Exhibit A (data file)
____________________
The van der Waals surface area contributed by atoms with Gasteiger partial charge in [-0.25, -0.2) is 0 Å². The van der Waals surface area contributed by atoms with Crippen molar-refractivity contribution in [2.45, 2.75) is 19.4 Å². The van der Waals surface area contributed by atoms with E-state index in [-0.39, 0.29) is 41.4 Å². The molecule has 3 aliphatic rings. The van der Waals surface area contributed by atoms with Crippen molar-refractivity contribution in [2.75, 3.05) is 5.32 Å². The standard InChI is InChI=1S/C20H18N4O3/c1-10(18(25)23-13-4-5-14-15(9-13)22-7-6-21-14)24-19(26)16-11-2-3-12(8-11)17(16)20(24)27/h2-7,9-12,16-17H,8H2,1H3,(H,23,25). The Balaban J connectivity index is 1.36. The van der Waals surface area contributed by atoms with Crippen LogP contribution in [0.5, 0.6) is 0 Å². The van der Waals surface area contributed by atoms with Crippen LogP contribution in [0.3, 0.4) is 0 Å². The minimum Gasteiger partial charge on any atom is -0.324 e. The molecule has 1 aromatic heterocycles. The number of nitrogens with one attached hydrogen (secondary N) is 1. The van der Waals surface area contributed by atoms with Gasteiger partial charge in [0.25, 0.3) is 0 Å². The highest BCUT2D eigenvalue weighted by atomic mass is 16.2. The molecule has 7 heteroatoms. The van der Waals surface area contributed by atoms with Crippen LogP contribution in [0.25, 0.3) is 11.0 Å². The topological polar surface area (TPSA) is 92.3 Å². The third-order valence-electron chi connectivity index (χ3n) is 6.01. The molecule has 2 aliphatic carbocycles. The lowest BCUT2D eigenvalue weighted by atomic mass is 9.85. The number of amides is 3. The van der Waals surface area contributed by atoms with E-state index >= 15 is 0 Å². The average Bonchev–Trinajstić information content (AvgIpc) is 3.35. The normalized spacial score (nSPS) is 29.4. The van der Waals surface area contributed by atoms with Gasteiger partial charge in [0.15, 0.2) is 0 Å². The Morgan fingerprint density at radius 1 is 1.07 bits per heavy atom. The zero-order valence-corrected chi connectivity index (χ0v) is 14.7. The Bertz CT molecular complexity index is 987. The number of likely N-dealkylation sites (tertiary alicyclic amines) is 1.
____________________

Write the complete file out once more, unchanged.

The van der Waals surface area contributed by atoms with Gasteiger partial charge in [-0.25, -0.2) is 0 Å². The van der Waals surface area contributed by atoms with Crippen molar-refractivity contribution in [2.45, 2.75) is 19.4 Å². The van der Waals surface area contributed by atoms with E-state index in [-0.39, 0.29) is 41.4 Å². The molecule has 3 aliphatic rings. The van der Waals surface area contributed by atoms with Crippen molar-refractivity contribution in [2.75, 3.05) is 5.32 Å². The standard InChI is InChI=1S/C20H18N4O3/c1-10(18(25)23-13-4-5-14-15(9-13)22-7-6-21-14)24-19(26)16-11-2-3-12(8-11)17(16)20(24)27/h2-7,9-12,16-17H,8H2,1H3,(H,23,25). The Balaban J connectivity index is 1.36. The van der Waals surface area contributed by atoms with Crippen LogP contribution in [0.5, 0.6) is 0 Å². The van der Waals surface area contributed by atoms with Crippen LogP contribution in [0.3, 0.4) is 0 Å². The minimum Gasteiger partial charge on any atom is -0.324 e. The molecule has 1 aromatic heterocycles. The number of nitrogens with one attached hydrogen (secondary N) is 1. The van der Waals surface area contributed by atoms with Gasteiger partial charge in [0.25, 0.3) is 0 Å². The highest BCUT2D eigenvalue weighted by atomic mass is 16.2. The molecule has 7 heteroatoms. The van der Waals surface area contributed by atoms with Crippen LogP contribution in [0.25, 0.3) is 11.0 Å². The topological polar surface area (TPSA) is 92.3 Å². The third-order valence-electron chi connectivity index (χ3n) is 6.01. The molecule has 2 aliphatic carbocycles. The lowest BCUT2D eigenvalue weighted by atomic mass is 9.85. The number of amides is 3. The van der Waals surface area contributed by atoms with E-state index >= 15 is 0 Å². The average Bonchev–Trinajstić information content (AvgIpc) is 3.35. The normalized spacial score (nSPS) is 29.4. The van der Waals surface area contributed by atoms with Gasteiger partial charge in [0.15, 0.2) is 0 Å². The Morgan fingerprint density at radius 1 is 1.07 bits per heavy atom. The zero-order valence-corrected chi connectivity index (χ0v) is 14.7. The Bertz CT molecular complexity index is 987. The number of likely N-dealkylation sites (tertiary alicyclic amines) is 1.